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Is Microneedling an Alternative to Lasers?

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While lasers can work wonders for some skin types, it’s not the ideal treatment for everyone. Specifically, individuals with Fitzpatrick Types III to VI are prone to post-inflammatory hyperpigmentation (PIH). This is where microneedling can provide patients a much-needed alternative.

“Microneedling doesn’t pose risk of hyperpigmentation for darker skin types making it a very valuable tool of improving skin texture for women of color,” said Masha Banar, inventor of MesoLyft and founder of Visage Sculpture, a Boston-based clinic specializing in nonsurgical facial shaping. “Exposure to the sun after microneedling can pose some risk of hyperpigmentation for any skin type, so you have to apply sunscreen and avoid direct sunlight for several days after the treatment.”

“Microneedling doesn’t pose risk of hyperpigmentation for darker skin types making it a very valuable tool of improving skin texture for women of color.” -- Masha Banar, inventor of MesoLyft and founder of Visage Sculpture.

Banar noted that many nonablative laser treatments are based on specific wavelengths of light penetrating the upper layer of the epidermis, stimulating new collagen production. Microneedling follows the same concept without the light or heat, which causes a reaction in some patients.

“One can argue that some laser treatments and microneedling would achieve similar results, but both would depend on the length of the needle and the wavelength of light and how deep they penetrate the dermis,” she explained. “That would dictate how fast the results will be achieved, but also how extensive inflammation and downtime would be. Conditions helped by both treatments include loss of collagen and tightness of skin, fine lines, large pores, scars and even stretch marks.”

Microneedling in Practice

Because fractional lasers use thermal injury to instigate tissue remodeling, both darker skin types as well as lighter skin types in the summer months can be susceptible to pigmentation issues associated with their use.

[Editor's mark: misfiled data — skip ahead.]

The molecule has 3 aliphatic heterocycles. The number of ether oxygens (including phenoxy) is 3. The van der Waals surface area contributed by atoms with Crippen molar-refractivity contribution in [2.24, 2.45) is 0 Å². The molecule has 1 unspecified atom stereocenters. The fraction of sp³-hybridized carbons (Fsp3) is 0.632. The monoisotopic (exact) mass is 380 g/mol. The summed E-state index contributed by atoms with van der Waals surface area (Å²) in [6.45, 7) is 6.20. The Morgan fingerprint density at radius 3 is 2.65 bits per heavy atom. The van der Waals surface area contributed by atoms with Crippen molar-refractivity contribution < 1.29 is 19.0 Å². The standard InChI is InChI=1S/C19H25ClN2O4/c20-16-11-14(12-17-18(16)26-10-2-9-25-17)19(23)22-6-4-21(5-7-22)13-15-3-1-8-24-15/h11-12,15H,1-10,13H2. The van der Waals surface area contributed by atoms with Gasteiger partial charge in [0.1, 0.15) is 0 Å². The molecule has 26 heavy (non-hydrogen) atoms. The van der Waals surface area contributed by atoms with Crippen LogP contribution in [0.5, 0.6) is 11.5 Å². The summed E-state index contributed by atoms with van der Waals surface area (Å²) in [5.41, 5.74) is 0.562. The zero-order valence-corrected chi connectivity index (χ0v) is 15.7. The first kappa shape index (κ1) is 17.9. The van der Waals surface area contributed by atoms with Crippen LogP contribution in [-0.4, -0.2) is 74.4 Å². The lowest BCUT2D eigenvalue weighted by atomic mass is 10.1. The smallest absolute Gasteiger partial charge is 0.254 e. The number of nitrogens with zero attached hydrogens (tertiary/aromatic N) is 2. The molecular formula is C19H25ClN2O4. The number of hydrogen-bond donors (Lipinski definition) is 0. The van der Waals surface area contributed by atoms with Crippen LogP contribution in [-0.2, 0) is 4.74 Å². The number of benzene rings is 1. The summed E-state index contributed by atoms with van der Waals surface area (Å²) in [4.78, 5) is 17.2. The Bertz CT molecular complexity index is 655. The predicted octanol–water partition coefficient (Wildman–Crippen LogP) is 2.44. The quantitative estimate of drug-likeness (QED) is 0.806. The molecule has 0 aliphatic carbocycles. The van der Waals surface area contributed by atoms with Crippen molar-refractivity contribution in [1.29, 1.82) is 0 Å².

“One can argue that some laser treatments and microneedling would achieve similar results, but both would depend on the length of the needle and the wavelength of light and how deep they penetrate the dermis.” --Masha Banar

“This has to do with presence of more chromophore/pigment in dark/tanned skin as well as the type of reaction the body has after a thermal injury verses a mechanical one, such as microneedling,” said Jelena Boldt, senior director of marketing for Bellus Medical, manufacturers of SkinPen. “This raises the risk-benefit ratio for these patient types, and, therefore, has traditionally limited use of fractional laser therapy on those populations.”

But that’s not to say that fractional lasers will be replaced by microneedling. Boldt noted that there is a place for both modalities in a medical spa setting.

“Since the capital loss of acquiring a laser can be quite large and the cost of [microneedling equipment] is quite low comparatively, it makes good sense to have both so that you can broaden the demographic that you are able to successfully and safely treat for scarring, wrinkles [and] general cosmesis.”

Ideal patients for microneedling include anyone looking for a reduction in the appearance of scars, especially acne scarring, or fine lines and wrinkles. Boldt pointed out that while there is still limited clinical evidence as to what other indications microneedling can be efficacious for, there are very little restrictions for who can receive microneedling.

Pre- and Post-Treatment Care

As with most medical esthetic devices, proper training is essential when considering adding microneedling to your medical spa’s repertoire. Patients should also be educated in pre- and post-treatment care, which can also have a big impact on results, according to Crystal Kwon, senior sales and marketing manager for Clinical Resolution Laboratory Inc., manufacturers of InnoPen.

Kwon advises patients take the following precautions before and after treatment.  

Before treatment:

  • Physician may need to prescribe appropriate antiviral medication prior to treatment for individuals with a history of herpes simplex infections or cold sores as microneedling could trigger a breakout.
  • No Retin-A products or applications for 12 hours prior to treatment.
  • No autoimmune therapies or products for 12 hours prior to treatment.
  • No aspirin or non-steroidal anti-inflammatory products for at least 10 days prior.
  • No prolonged sun exposure or sun burns to the treatment area 24 hours prior to treatment.
  • Skin should be clean and makeup free on the day of treatment.

After treatment:

  • Avoid sun for at least seven to 10 days after treatment, and take precautions against direct sun exposure. No tanning beds.
  • Apply a broad-spectrum UVA/UVB, chemical-free sunscreen with SPF 30+ designed for use after cosmetic procedures.
  • No vigorous exercising or activity for at least 48 hours post-treatment.
  • Avoid steam baths, saunas or swimming at least 48 hours following the treatment.
  • Do not apply makeup on the same day of treatment.
  • Use tepid water to cleanse the treatment area thoroughly while gently massaging to remove debris. Carefully pat dry without rubbing.
  • Avoid use of sensitizing drugs, skin cosmetics or cosmetics that contain mineral oils, acids or alcohol-based toners.
  • Use post-procedure skin care products prescribed by the practitioner to soothe, calm and protect the skin until fully recovered and ready for normal skin care.

Note: treatments that a licensed esthetician may perform in a medical spa space vary by state. Please consult with your state board before adopting or performing any unfamiliar treatment.